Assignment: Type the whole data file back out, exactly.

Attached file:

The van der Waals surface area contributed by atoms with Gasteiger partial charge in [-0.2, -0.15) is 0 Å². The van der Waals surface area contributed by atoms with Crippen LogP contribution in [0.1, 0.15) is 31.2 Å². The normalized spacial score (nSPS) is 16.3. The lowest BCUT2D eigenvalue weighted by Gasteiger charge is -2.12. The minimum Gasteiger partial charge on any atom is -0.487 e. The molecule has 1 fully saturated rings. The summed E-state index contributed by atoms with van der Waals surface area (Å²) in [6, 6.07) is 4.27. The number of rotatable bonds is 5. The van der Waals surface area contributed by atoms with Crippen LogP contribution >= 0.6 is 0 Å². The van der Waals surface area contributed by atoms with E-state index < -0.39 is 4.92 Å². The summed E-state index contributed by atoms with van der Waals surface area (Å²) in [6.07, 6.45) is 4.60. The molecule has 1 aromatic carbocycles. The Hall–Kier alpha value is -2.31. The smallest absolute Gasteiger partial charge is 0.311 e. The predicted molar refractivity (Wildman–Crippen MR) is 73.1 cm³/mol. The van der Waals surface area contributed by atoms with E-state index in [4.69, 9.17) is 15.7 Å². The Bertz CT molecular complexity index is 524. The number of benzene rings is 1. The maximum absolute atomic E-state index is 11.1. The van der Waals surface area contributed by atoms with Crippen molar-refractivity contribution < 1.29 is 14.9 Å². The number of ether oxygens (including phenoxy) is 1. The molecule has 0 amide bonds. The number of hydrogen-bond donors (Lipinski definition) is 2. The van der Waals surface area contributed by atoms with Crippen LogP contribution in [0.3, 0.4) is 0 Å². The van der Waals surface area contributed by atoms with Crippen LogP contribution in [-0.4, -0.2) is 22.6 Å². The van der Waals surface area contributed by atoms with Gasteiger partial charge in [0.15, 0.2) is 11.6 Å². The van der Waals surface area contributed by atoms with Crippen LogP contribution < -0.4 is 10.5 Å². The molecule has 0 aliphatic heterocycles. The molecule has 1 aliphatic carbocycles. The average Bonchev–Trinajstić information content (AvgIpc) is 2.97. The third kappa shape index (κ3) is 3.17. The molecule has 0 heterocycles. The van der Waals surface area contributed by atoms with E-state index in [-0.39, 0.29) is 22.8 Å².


The van der Waals surface area contributed by atoms with Gasteiger partial charge in [-0.2, -0.15) is 0 Å². The van der Waals surface area contributed by atoms with Crippen LogP contribution in [0.1, 0.15) is 31.2 Å². The normalized spacial score (nSPS) is 16.3. The lowest BCUT2D eigenvalue weighted by Gasteiger charge is -2.12. The minimum Gasteiger partial charge on any atom is -0.487 e. The molecule has 1 fully saturated rings. The summed E-state index contributed by atoms with van der Waals surface area (Å²) in [6, 6.07) is 4.27. The number of rotatable bonds is 5. The van der Waals surface area contributed by atoms with Crippen LogP contribution >= 0.6 is 0 Å². The van der Waals surface area contributed by atoms with E-state index < -0.39 is 4.92 Å². The summed E-state index contributed by atoms with van der Waals surface area (Å²) in [6.07, 6.45) is 4.60. The molecule has 1 aromatic carbocycles. The Hall–Kier alpha value is -2.31. The smallest absolute Gasteiger partial charge is 0.311 e. The predicted molar refractivity (Wildman–Crippen MR) is 73.1 cm³/mol. The van der Waals surface area contributed by atoms with E-state index in [4.69, 9.17) is 15.7 Å². The Bertz CT molecular complexity index is 524. The number of benzene rings is 1. The maximum absolute atomic E-state index is 11.1. The van der Waals surface area contributed by atoms with Crippen molar-refractivity contribution < 1.29 is 14.9 Å². The number of ether oxygens (including phenoxy) is 1. The molecule has 0 amide bonds. The number of hydrogen-bond donors (Lipinski definition) is 2. The van der Waals surface area contributed by atoms with Crippen LogP contribution in [0.3, 0.4) is 0 Å². The van der Waals surface area contributed by atoms with Crippen LogP contribution in [-0.4, -0.2) is 22.6 Å². The van der Waals surface area contributed by atoms with Gasteiger partial charge in [0.15, 0.2) is 11.6 Å². The van der Waals surface area contributed by atoms with Crippen LogP contribution < -0.4 is 10.5 Å². The molecule has 0 aliphatic heterocycles. The molecule has 1 aliphatic carbocycles. The average Bonchev–Trinajstić information content (AvgIpc) is 2.97. The third kappa shape index (κ3) is 3.17. The molecule has 0 heterocycles. The van der Waals surface area contributed by atoms with E-state index in [-0.39, 0.29) is 22.8 Å².